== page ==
The Hindus, by contrast, concentrated upon the multiplicity of forces, subdividing them far more than did, say, the ancient Greeks and Romans. These gods are still believed in and revered, by uncounted millions.
Today’s materialist scientists concentrate on laws — on the impersonal aspects of the creation — and correspondingly undervalue the antithetical aspects, as is only natural.
Each of these perceptions, save the last, is followed by story that results in a personal God or Gods. The last — the secular West — leads to mankind as God, in that it systematically removes from consideration any perceptions that in fact the other side interacts continually on an individual or societal basis.
This is the root of the problem of global civilization, and Western civilization in particular. Being unable to conceive of immortality as anything but a vague continuation of existence, because of conclusions that for a while seemed forced by reason in the light of science, western civilization split into three parts that each went its own way. Each, regarding itself as the only accurate representation of reality, regarded itself as the only legitimate authority around which society was to revolve, thus setting the scene for endless struggles, or Kulturkampf. These three may be subdivided but that would only blur the lines of the outline.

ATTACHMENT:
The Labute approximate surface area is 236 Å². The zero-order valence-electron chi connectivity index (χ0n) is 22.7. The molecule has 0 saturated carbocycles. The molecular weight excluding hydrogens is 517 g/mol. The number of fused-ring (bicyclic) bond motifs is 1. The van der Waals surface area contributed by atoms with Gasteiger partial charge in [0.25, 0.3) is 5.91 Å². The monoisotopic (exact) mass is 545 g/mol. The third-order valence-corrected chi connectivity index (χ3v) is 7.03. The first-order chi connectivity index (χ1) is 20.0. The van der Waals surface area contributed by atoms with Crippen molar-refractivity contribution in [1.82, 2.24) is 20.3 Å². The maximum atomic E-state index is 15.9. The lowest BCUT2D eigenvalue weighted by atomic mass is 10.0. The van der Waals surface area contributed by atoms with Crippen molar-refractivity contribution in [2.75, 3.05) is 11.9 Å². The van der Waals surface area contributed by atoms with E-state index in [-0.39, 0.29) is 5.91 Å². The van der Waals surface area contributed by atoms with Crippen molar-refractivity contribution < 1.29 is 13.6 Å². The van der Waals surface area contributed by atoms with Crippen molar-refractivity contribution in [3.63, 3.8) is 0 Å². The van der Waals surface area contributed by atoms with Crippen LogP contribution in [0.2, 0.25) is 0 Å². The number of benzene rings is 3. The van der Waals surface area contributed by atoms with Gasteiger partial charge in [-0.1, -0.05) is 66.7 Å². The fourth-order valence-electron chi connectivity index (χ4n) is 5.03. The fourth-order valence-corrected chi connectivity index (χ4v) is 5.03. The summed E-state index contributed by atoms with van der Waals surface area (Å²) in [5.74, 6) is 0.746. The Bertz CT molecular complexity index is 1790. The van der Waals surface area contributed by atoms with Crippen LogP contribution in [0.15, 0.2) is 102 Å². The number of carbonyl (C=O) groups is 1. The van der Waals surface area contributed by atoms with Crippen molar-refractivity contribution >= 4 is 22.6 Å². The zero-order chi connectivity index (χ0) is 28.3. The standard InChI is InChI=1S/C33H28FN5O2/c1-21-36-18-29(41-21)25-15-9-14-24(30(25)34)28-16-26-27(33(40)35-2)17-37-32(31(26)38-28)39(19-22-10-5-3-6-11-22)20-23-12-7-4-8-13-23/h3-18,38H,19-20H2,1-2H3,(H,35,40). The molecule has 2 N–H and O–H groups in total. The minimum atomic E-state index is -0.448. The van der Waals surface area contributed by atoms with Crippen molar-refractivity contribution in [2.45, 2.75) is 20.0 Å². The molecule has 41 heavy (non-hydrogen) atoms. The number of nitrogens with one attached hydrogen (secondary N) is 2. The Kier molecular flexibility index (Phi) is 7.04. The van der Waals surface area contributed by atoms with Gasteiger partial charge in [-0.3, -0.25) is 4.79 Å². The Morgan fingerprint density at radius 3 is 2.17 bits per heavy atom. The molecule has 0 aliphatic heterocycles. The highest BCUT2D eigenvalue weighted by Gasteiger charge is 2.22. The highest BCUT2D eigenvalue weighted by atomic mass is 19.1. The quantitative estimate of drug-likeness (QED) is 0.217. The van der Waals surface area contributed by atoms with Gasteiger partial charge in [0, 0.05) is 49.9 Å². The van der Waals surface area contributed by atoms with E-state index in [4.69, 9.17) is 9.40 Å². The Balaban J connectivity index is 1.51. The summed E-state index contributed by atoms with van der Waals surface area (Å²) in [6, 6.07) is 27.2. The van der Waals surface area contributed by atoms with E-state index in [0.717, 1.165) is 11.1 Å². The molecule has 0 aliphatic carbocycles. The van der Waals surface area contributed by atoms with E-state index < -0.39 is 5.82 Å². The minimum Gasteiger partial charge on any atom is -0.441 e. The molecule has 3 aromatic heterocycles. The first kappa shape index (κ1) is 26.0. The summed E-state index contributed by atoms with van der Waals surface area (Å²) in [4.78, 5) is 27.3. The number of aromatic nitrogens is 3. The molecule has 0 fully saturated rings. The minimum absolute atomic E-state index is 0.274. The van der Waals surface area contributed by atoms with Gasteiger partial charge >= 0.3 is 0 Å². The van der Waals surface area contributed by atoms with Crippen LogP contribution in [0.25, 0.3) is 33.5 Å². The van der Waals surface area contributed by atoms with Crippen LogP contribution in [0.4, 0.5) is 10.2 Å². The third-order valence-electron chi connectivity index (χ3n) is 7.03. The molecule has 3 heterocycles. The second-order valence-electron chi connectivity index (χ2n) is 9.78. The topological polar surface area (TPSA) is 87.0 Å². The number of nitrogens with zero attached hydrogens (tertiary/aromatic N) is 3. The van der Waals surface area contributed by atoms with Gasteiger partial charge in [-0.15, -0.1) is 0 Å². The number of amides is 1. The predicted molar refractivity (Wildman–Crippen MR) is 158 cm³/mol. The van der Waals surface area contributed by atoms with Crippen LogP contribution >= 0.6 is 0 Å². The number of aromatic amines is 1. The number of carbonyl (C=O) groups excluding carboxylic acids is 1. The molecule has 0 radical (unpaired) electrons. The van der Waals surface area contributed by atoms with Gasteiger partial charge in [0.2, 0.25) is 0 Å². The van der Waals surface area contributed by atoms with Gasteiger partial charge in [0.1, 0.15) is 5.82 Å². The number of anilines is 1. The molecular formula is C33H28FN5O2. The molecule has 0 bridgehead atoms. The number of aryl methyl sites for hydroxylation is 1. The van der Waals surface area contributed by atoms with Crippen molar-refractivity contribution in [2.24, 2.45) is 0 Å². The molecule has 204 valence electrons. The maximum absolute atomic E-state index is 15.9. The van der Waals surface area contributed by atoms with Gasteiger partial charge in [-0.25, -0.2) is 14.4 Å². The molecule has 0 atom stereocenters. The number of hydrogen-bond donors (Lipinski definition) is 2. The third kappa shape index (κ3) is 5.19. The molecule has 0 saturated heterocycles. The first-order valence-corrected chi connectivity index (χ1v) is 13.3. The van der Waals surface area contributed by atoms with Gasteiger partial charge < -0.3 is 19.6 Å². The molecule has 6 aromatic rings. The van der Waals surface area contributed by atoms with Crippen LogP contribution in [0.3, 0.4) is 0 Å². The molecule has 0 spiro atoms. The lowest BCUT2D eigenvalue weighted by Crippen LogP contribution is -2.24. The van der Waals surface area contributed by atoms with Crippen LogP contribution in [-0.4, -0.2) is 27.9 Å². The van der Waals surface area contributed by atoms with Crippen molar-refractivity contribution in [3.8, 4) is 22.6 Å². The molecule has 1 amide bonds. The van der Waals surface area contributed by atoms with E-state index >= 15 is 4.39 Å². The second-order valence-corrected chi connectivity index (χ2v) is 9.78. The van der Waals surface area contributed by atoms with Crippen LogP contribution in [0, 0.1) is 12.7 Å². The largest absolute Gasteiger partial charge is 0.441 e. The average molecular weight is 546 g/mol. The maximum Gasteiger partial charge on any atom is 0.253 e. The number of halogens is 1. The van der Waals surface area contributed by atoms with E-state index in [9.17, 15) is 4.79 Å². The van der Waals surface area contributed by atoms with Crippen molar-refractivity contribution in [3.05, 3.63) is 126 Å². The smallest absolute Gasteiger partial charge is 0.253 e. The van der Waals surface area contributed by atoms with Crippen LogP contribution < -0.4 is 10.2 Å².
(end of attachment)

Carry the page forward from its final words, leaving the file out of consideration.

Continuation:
1) Religion. Received belief, corporate bodies revolving around scriptures as they interpreted them.
2) Science. Continual investigation into physical reality, expecting to reshape its view of reality as new data is derived or discovered.
3) Humanists, call them, or perhaps intuitionists. They rely upon neither scripture nor investigation, but upon something neither Science nor Religion easily recognizes. Emerson, Thoreau, Goethe, Whitman, Coleridge — not merely artists, not exactly mystics, not quite scientists.
So you have those who follow scriptural authority, others who follow investigative authority and still others who follow instinct informed (depending on the person) by different combinations of scriptural and scientific information.
Each of these has a different worldview. Each in a very real sense lives in a different world. They all perceive different facts, deduce different rules, arrive at different conclusions. The result is that our world is fragmented.